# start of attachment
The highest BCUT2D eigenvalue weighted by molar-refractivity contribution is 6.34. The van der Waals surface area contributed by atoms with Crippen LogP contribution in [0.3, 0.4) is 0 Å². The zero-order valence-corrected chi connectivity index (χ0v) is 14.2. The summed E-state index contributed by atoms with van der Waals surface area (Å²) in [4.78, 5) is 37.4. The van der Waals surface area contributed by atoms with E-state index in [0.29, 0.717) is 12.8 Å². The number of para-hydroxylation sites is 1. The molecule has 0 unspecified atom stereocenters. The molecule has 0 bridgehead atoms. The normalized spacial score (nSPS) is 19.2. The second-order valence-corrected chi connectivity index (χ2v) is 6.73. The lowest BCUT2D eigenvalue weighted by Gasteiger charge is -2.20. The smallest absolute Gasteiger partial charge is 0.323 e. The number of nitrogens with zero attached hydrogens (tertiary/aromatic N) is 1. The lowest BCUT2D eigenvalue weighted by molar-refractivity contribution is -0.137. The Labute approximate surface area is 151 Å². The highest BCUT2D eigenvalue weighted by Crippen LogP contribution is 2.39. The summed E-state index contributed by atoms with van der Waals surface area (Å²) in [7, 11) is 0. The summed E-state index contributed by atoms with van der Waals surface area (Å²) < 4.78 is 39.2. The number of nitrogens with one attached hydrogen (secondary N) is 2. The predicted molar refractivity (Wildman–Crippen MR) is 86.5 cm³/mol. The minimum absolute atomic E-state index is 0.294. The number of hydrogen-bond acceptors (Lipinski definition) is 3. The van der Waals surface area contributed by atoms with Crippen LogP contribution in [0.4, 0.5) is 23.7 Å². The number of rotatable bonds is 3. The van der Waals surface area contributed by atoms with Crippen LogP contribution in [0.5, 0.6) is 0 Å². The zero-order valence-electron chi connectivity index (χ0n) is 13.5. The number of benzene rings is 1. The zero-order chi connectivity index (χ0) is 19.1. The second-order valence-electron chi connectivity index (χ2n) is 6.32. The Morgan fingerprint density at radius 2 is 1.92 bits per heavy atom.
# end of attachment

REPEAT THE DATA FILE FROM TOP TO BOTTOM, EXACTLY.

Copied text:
The highest BCUT2D eigenvalue weighted by molar-refractivity contribution is 6.34. The van der Waals surface area contributed by atoms with Crippen LogP contribution in [0.3, 0.4) is 0 Å². The zero-order valence-corrected chi connectivity index (χ0v) is 14.2. The summed E-state index contributed by atoms with van der Waals surface area (Å²) in [4.78, 5) is 37.4. The van der Waals surface area contributed by atoms with E-state index in [0.29, 0.717) is 12.8 Å². The number of para-hydroxylation sites is 1. The molecule has 0 unspecified atom stereocenters. The molecule has 0 bridgehead atoms. The normalized spacial score (nSPS) is 19.2. The second-order valence-corrected chi connectivity index (χ2v) is 6.73. The lowest BCUT2D eigenvalue weighted by Gasteiger charge is -2.20. The smallest absolute Gasteiger partial charge is 0.323 e. The number of nitrogens with zero attached hydrogens (tertiary/aromatic N) is 1. The lowest BCUT2D eigenvalue weighted by molar-refractivity contribution is -0.137. The Labute approximate surface area is 151 Å². The highest BCUT2D eigenvalue weighted by Crippen LogP contribution is 2.39. The summed E-state index contributed by atoms with van der Waals surface area (Å²) in [7, 11) is 0. The summed E-state index contributed by atoms with van der Waals surface area (Å²) < 4.78 is 39.2. The number of nitrogens with one attached hydrogen (secondary N) is 2. The predicted molar refractivity (Wildman–Crippen MR) is 86.5 cm³/mol. The minimum absolute atomic E-state index is 0.294. The number of hydrogen-bond acceptors (Lipinski definition) is 3. The van der Waals surface area contributed by atoms with Crippen LogP contribution in [0.4, 0.5) is 23.7 Å². The number of rotatable bonds is 3. The van der Waals surface area contributed by atoms with Crippen LogP contribution in [0.5, 0.6) is 0 Å². The zero-order valence-electron chi connectivity index (χ0n) is 13.5. The number of benzene rings is 1. The zero-order chi connectivity index (χ0) is 19.1. The second-order valence-electron chi connectivity index (χ2n) is 6.32. The Morgan fingerprint density at radius 2 is 1.92 bits per heavy atom.